Planting Seeds with Arno L’Hermitte
I learned a valuable lesson today. A slightly painful, but strongly re-awakening one.
You can have the best intentions, and the greatest willingness to learn…but some times you’ve got to admit that it’s not the right time for you to participate in a certain class or workshop.
With over 30 different options to choose from each day – and that is just the day-time schedule; it is hard not to get overwhelmed by the broad program of a festival like this. Some of us have a strong feeling – or fear – of not wanting to miss out on anything – I’d like to re-phrase that for you.
Instead of thinking about all that you weren’t able to do, even though you’ve added it onto your must/want/desire list a long time ago, can you think about what kind of experience you would like to have? What do you want to take home at the end of this event? How do you wish to feel, next Monday – and how can you get to a space of contentment?
- Anastasis sure seems to be content!
Knowing about his extensive experience with bodywork and healing, I knew I really wanted to attend Arno L’Hermitte’s Thai Massage workshop today. After a couple of more intense yoga classes, learning about (and receiving!) basic massage techniques seemed to be a perfect end of my day.
I sat down in the Healing Pavillion, and connected to my partner – alongside who I’d just practiced during Deera Dewi’s class. We’d both walked over to this garden-area straight after Savasana, eager to get started. As I put my stuff aside, she relaxed back down on her back. I would give an hour-long massage first, and receive later.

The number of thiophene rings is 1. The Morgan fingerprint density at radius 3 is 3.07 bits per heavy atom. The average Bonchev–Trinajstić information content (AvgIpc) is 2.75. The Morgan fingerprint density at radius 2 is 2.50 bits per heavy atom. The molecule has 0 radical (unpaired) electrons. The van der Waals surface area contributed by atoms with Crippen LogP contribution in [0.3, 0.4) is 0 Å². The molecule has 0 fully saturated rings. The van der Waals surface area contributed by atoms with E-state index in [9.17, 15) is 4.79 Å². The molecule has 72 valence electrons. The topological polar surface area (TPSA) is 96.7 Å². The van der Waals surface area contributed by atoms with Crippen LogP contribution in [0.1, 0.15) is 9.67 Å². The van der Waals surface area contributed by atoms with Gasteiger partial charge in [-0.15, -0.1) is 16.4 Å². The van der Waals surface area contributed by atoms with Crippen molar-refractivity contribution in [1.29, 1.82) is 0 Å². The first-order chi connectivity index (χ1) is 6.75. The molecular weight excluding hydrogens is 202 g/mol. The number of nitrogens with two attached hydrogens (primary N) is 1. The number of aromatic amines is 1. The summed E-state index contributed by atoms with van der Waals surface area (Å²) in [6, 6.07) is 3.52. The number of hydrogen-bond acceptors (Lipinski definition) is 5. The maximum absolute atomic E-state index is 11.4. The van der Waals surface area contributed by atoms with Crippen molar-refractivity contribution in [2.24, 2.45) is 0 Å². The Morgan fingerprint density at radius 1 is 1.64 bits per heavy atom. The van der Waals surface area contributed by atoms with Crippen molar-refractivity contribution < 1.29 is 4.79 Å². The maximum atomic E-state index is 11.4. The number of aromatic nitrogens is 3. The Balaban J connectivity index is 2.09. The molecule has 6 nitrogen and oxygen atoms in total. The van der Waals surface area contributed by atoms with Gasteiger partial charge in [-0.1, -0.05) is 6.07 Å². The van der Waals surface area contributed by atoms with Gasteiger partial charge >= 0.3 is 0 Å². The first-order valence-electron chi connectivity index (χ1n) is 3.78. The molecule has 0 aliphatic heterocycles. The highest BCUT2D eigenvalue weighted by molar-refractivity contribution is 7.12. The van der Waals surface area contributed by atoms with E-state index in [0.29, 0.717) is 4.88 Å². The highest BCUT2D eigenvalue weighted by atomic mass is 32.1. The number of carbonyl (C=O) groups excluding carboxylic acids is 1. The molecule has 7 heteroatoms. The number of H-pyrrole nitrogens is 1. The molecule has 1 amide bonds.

Arno showed us how to move- in tune with and around each others body. Flowing from side to side, lunging, swinging back and forward, we learned how to use our arms, thumbs, feet, fore-arms – even bellies and chest – to bend our partner into different positions, using our body weight to apply pressure.
As I move my partner around, I sense her resistance. I know I can ask her to let go more, to surrender – but the body does not necessarily do as the mind is being told. Which is when I realize how it is actually my body, and my mind, that is resisting here. My eyes open up to the fact that I’m empty – slightly overwhelmed and dehydrated – and not in the right energy to provide another being with healing touch.
Massage is like a dance – a connection of breath and movement, between two people. It does not feel honest to me to get onto the dance-floor panting and limping. So I apologize to my partner – and her physical body -, ask her if she’s okay with continuing the practice with somebody else, and decide to pack my bag.
Arno’s workshop proved to me the value of listening to your own body; to tune in with your energy level, to sense if there is any tension you’re holding, and the importance of being grounded and emotionally and energetically prepared before offering any kind of bodywork. These are key skills taught in any training, and make a lot of sense. After all, as you step into each others field, and become one body, you can not provide relaxation or healing when your own energy is blocked.
You can not share what you don’t give to yourself – we all need to put in the work ourselves first. By showing up on our mats, setting clear boundaries, taking a nap or sipping a coconut. Contentment sprouts from proper self-care – I trust you’re planting seeds.
Written by : Saar Grolleman